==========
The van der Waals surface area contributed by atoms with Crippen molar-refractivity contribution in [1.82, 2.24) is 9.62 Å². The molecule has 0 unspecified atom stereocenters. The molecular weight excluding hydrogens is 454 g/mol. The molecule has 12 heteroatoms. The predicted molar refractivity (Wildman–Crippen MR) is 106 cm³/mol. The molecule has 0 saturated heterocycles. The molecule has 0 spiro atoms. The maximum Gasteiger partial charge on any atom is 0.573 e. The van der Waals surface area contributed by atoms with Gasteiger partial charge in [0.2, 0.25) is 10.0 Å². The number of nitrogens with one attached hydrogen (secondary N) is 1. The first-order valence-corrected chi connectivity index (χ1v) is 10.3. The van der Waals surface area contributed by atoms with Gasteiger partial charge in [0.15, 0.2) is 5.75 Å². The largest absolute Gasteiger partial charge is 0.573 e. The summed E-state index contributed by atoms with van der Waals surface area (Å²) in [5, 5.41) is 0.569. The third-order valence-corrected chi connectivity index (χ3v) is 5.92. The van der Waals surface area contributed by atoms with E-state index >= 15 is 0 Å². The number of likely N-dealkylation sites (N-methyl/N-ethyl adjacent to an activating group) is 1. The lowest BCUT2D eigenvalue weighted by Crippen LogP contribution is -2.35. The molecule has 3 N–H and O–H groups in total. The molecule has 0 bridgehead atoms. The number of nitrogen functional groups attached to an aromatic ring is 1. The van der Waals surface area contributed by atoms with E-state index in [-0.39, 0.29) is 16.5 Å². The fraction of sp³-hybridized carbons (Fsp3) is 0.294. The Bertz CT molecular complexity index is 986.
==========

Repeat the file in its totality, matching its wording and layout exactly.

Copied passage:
The van der Waals surface area contributed by atoms with Crippen molar-refractivity contribution in [1.82, 2.24) is 9.62 Å². The molecule has 0 unspecified atom stereocenters. The molecular weight excluding hydrogens is 454 g/mol. The molecule has 12 heteroatoms. The predicted molar refractivity (Wildman–Crippen MR) is 106 cm³/mol. The molecule has 0 saturated heterocycles. The molecule has 0 spiro atoms. The maximum Gasteiger partial charge on any atom is 0.573 e. The van der Waals surface area contributed by atoms with Gasteiger partial charge in [0.2, 0.25) is 10.0 Å². The number of nitrogens with one attached hydrogen (secondary N) is 1. The first-order valence-corrected chi connectivity index (χ1v) is 10.3. The van der Waals surface area contributed by atoms with Gasteiger partial charge in [0.15, 0.2) is 5.75 Å². The largest absolute Gasteiger partial charge is 0.573 e. The summed E-state index contributed by atoms with van der Waals surface area (Å²) in [5, 5.41) is 0.569. The third-order valence-corrected chi connectivity index (χ3v) is 5.92. The van der Waals surface area contributed by atoms with E-state index >= 15 is 0 Å². The number of likely N-dealkylation sites (N-methyl/N-ethyl adjacent to an activating group) is 1. The lowest BCUT2D eigenvalue weighted by Crippen LogP contribution is -2.35. The molecule has 3 N–H and O–H groups in total. The molecule has 0 bridgehead atoms. The number of nitrogen functional groups attached to an aromatic ring is 1. The van der Waals surface area contributed by atoms with E-state index in [-0.39, 0.29) is 16.5 Å². The fraction of sp³-hybridized carbons (Fsp3) is 0.294. The Bertz CT molecular complexity index is 986.